The Bank of Japan’s balance sheet is over 100% of GDP. By comparison, the Fed is in the gutter at about 18% of GDP.

In Search of the Effective Lower Bound

Yesterday, I penned In Search of the Effective Lower Bound

I define ELB as the “point at which monetary policy becomes counterproductive to the goal, whether or not the goal makes any sense.

In this case, neither the policy nor the goal makes any sense.

After decades of monetary madness, all Japan has to show for it is stagnation.

I proposed yesterday Japan was already at the ELB. If so, rate cuts cannot possibly help.

However, it will be difficult to assess the blame because the monetary policy action will be in addition to the counterproductive fiscal policy action, raising taxes.

Producing Inflation is Easy

It’s a mystery how Japan has struggled with this goal for decades.

, Currency War: Rising Dollar & Trump’s Retaliation

Over three years ago I came up with Mish’s Sure Fire Proposal to End Japanese Deflation: Negative Sales Taxes, 1% Monthly Tax.

Mish’s Four Pronged Proposal to End Japanese Deflation

  1. Negative Sales Taxes
  2. One Percent Tax, Per Month, on Government Bonds
  3. National Tax Free Lottery
  4. Hav-a-Kid

Instead of increasing sales taxes Japan should cut them to negative. That alone would do the trick if the rate was deeply negative enough.

For added insurance, and to prevent bond yields rising out of control, Japan first needs to fully corner the bond market. It can do that by taxing government bonds at 1% a month. I guarantee you there would be a mass exodus pronto and the government could buy them all at a price it sets. At that point it could retire all the bonds all on the basis “we owe the money to ourselves”.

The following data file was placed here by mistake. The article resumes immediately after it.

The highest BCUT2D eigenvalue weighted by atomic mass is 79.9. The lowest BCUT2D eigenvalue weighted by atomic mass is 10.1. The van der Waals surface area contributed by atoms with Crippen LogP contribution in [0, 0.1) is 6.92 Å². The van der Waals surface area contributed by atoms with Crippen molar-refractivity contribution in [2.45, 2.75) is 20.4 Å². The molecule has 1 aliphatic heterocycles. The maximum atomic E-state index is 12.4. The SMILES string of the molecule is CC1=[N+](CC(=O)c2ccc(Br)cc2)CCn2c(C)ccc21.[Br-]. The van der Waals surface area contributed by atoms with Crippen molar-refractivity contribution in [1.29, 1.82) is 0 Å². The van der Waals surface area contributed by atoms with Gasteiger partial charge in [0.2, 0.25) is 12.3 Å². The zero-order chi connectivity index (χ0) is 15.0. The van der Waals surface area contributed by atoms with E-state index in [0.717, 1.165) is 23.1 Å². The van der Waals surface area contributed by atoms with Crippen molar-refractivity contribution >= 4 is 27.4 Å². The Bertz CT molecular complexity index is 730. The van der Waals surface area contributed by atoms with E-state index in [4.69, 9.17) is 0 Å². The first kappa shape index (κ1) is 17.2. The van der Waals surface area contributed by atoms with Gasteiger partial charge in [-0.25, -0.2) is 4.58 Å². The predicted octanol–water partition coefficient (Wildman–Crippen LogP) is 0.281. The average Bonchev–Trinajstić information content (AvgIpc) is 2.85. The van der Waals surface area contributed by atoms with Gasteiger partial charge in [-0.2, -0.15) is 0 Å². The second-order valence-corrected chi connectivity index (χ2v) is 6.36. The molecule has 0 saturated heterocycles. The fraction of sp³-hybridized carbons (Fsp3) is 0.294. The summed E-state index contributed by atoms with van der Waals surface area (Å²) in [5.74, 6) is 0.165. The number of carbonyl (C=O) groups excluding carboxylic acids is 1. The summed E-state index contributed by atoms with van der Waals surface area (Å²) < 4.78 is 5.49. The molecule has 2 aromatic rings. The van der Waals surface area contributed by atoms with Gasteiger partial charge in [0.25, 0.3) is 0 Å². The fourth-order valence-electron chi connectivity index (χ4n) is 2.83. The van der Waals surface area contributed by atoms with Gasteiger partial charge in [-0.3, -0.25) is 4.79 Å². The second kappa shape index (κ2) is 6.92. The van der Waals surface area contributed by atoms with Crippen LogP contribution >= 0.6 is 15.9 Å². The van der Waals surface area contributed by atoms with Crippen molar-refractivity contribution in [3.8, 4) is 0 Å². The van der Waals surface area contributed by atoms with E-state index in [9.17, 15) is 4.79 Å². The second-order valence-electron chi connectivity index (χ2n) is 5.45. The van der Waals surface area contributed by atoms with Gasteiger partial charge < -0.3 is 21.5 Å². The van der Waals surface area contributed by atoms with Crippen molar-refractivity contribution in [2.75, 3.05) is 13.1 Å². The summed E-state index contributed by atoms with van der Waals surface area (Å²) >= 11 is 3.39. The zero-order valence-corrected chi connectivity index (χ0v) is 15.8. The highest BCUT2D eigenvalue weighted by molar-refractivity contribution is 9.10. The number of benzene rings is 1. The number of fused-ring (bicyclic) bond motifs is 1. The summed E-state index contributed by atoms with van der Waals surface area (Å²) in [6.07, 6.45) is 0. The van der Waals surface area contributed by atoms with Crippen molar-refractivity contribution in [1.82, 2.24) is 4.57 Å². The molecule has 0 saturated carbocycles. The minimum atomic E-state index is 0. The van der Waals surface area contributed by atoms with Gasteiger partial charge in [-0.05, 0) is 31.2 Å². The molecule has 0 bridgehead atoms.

A national tax free lottery works this way. For every purchase one makes on a credit card, that person gets a free lottery ticket for a weekly drawing worth $10,000,000 tax free. Perhaps we need to set a minimum purchase of $100 or so. Combined with a negative sales tax of say 20%, spending is sure to rise.

Hav-a-Kid addresses the demographic problem.

  • One new child: 50% reduction in income taxes for a period of ten years.
  • Two new children: 100% reduction in income taxes for a period of twenty years.
  • Three new children: Subsidized housing, free healthcare, free schooling, and no income taxes for thirty years.

Easy Peasy

It is maddening that Japan struggles to produce inflation.

Current methods don’t work because of demographics and the ELB.

My plan addresses both issues.

I offered this plan to Japan for free, but I will help guide this program personally for the token amount of $10 million dollars.

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Mike Shedlock,/ Mish is a registered investment advisor and a though leader on economics and finance. His “MishTalk” global economics blog is highly read and he posts several articles daily on the global economy. Topics include interest rates, central bank policy, gold, precious metals, jobs, and economic reports from an Austrian Economic perspective. Follow Mish on Twitter or email him.